There is a feeling that the number of regions allowed to hold a referendum would be restricted by the resources of the boundary committee. I hope that that would not be an unnecessary stumbling block, preventing regions such as Yorkshire and the Humber from having an early opportunity to test the question.

Mr. Austin Mitchell: Does my hon. Friend agree that it would be sensible for the north-west, Yorkshire and the north-east to go together as the proud north in one referendum?

Lawrie Quinn: That proposition is very attractive. In Yorkshire and the Humber, 89 per cent. of people already live in unitary authority areas. The 11 per cent. in the rump of North Yorkshire, forced on us by previous Conservative Administrations, would have an opportunity to sort out that mess.

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Finally, I hope that in Committee we can spend some time considering the wording of the ballot paper, especially the preamble. My hon. Friend the Member for Great Grimsby (Mr. Mitchell) covered that in his speech. The preamble sounds long, complex and perhaps even rambling—some Members may think that it is similar to my speech—but we should pay close attention to it. My hon. Friend the Member for Great Grimsby talked about the great cultural reputation of Yorkshire and the Humber, but in his list of theatres he failed to mention the Stephen Joseph theatre, the pre-eminent theatre in our region, and Sir Alan Ayckbourn.

I hope that the Bill receives a fair wind on Second Reading, and I wish to express my willingness to serve in Committee.

8.25 pm

Mr. Peter Atkinson (Hexham): May I tell the hon. Member for Scarborough and Whitby (Lawrie Quinn) that his speech was by no means rambling? We listened to it with interest but, sadly, he is plain wrong about the people of Whitby having a say. They will not—they will be so heavily outnumbered by people in unitary authorities in Yorkshire and Humberside that their vote will be totally irrelevant. That also applies to my constituency, where the same situation arises.

I listened with great interest to the right hon. Member for Gateshead, East and Washington, West (Joyce Quin). I am sorry that she has just left the Chamber, as I wanted to pay her a compliment. No doubt if she reads Hansard she will pick it up. I can let Members into a secret which, as I am mentioning it in the Chamber, will doubtless remain a secret. If there is to be an independent regional assembly in north-east England, the right hon. Lady is tipped to be First Minister. I hope that there will be no regional assembly in the north-east, but if there is—and if there is not a Conservative First Minister, and if there is not a monkey which we would like to elect in the north-east—I hope that the right hon. Lady will be the Labour First Minister. Her interest in regional government goes back many years and although I completely disagree with her, we should all compliment her on her long-term pursuit of regional government for the north-east.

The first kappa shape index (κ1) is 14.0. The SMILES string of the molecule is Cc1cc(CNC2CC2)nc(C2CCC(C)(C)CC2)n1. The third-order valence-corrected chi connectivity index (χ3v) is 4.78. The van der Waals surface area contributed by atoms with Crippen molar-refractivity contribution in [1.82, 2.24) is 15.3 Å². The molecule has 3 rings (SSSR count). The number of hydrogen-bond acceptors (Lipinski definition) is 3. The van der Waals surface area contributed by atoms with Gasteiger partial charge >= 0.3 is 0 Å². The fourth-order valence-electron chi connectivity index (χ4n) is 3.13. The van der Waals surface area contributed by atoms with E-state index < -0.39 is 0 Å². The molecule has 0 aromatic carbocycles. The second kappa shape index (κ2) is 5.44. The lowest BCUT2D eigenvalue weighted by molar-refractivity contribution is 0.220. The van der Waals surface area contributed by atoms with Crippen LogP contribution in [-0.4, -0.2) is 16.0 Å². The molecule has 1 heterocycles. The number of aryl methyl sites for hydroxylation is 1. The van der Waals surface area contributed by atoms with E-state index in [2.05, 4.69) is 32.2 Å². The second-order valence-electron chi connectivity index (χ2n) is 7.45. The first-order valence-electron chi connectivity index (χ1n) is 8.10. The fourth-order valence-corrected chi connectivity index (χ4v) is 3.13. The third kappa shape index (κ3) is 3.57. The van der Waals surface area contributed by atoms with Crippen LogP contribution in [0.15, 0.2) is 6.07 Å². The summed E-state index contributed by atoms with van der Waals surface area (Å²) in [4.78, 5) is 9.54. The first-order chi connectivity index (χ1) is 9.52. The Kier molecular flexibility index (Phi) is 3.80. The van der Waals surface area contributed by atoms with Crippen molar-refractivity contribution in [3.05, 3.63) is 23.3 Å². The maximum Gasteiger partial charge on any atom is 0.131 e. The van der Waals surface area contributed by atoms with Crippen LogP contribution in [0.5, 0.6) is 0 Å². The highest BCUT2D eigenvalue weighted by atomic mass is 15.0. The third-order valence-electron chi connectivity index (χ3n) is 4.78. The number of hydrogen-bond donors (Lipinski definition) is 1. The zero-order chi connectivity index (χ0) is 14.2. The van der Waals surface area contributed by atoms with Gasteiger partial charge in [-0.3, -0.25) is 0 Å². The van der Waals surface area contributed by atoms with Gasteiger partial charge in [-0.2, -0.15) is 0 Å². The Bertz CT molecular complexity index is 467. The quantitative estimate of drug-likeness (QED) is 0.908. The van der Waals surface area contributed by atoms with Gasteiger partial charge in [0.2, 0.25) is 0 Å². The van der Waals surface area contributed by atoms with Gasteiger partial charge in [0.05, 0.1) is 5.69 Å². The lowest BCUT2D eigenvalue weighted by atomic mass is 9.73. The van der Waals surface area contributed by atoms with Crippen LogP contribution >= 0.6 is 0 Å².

We would all agree with the Bill much more if the Government proposed real devolution, but that is not on offer. If it suggested giving more power back to local authorities, I would be more inclined to support it. If it proposed to give much more power back to individual schools and hospitals, I would certainly support it. If it proposed getting rid of the dreaded Barnett formula, which discriminates against the north-east of England and, now I hear, the south-west, I would support it, but that is simply not on offer. Speaker after speaker on both sides of the House has said that the proposals are for a pygmy assembly with no real power. Those such as the hon. Member for Great Grimsby (Mr. Mitchell) and my neighbour, the right hon. Member for Berwick-upon-Tweed (Mr. Beith), and others who say, XVote for what is on offer tonight, because it is only a small beginning, and it will be a beginning", should have listened to the speech of the hon. Member for Pendle (Mr. Prentice). He made clear the Government's true agenda.

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If one is a socialist—I take it that there are one or two socialists left on the Government Benches—one believes fundamentally that whether one gets good treatment in hospital or adequate benefits should not depend on where one lives. The welfare state should be based on need, not area. I think I am right in saying that that is what Labour Members believe. The very idea of regional assemblies being given full powers over health and education, as the Liberal Democrats want, will mean disparities between one region and another. I am sure that that is what the Prime Minister believes. That is why nothing more will happen. If we have some regional assemblies in this country, that is as far as it will go. The Bill will not be the start of a process that will lead to anything like proper devolution.